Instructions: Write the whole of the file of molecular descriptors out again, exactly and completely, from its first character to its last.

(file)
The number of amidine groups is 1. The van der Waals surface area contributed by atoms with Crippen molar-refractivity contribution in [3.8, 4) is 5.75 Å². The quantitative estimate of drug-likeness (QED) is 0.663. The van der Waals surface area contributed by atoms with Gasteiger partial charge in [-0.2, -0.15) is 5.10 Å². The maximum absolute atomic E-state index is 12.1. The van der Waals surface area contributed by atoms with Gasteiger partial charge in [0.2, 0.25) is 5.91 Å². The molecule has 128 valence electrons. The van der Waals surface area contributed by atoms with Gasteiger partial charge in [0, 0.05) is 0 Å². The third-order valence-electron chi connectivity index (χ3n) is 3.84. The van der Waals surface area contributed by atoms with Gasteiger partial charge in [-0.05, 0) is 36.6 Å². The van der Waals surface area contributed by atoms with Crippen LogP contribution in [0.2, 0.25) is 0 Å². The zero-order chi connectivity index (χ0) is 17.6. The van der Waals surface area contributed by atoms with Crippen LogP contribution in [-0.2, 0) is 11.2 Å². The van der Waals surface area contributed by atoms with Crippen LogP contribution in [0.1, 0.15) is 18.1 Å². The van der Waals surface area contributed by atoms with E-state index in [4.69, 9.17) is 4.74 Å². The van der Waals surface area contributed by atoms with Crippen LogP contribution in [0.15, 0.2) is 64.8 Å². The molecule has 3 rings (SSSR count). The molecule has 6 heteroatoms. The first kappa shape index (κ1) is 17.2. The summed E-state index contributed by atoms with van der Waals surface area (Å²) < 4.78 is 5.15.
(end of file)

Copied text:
The number of amidine groups is 1. The van der Waals surface area contributed by atoms with Crippen molar-refractivity contribution in [3.8, 4) is 5.75 Å². The quantitative estimate of drug-likeness (QED) is 0.663. The van der Waals surface area contributed by atoms with Gasteiger partial charge in [-0.2, -0.15) is 5.10 Å². The maximum absolute atomic E-state index is 12.1. The van der Waals surface area contributed by atoms with Gasteiger partial charge in [0.2, 0.25) is 5.91 Å². The molecule has 128 valence electrons. The van der Waals surface area contributed by atoms with Gasteiger partial charge in [0, 0.05) is 0 Å². The third-order valence-electron chi connectivity index (χ3n) is 3.84. The van der Waals surface area contributed by atoms with Gasteiger partial charge in [-0.05, 0) is 36.6 Å². The van der Waals surface area contributed by atoms with Crippen LogP contribution in [0.2, 0.25) is 0 Å². The zero-order chi connectivity index (χ0) is 17.6. The van der Waals surface area contributed by atoms with Crippen LogP contribution in [-0.2, 0) is 11.2 Å². The van der Waals surface area contributed by atoms with Crippen LogP contribution in [0.1, 0.15) is 18.1 Å². The van der Waals surface area contributed by atoms with E-state index in [4.69, 9.17) is 4.74 Å². The van der Waals surface area contributed by atoms with Crippen LogP contribution in [0.15, 0.2) is 64.8 Å². The molecule has 3 rings (SSSR count). The molecule has 6 heteroatoms. The first kappa shape index (κ1) is 17.2. The summed E-state index contributed by atoms with van der Waals surface area (Å²) < 4.78 is 5.15.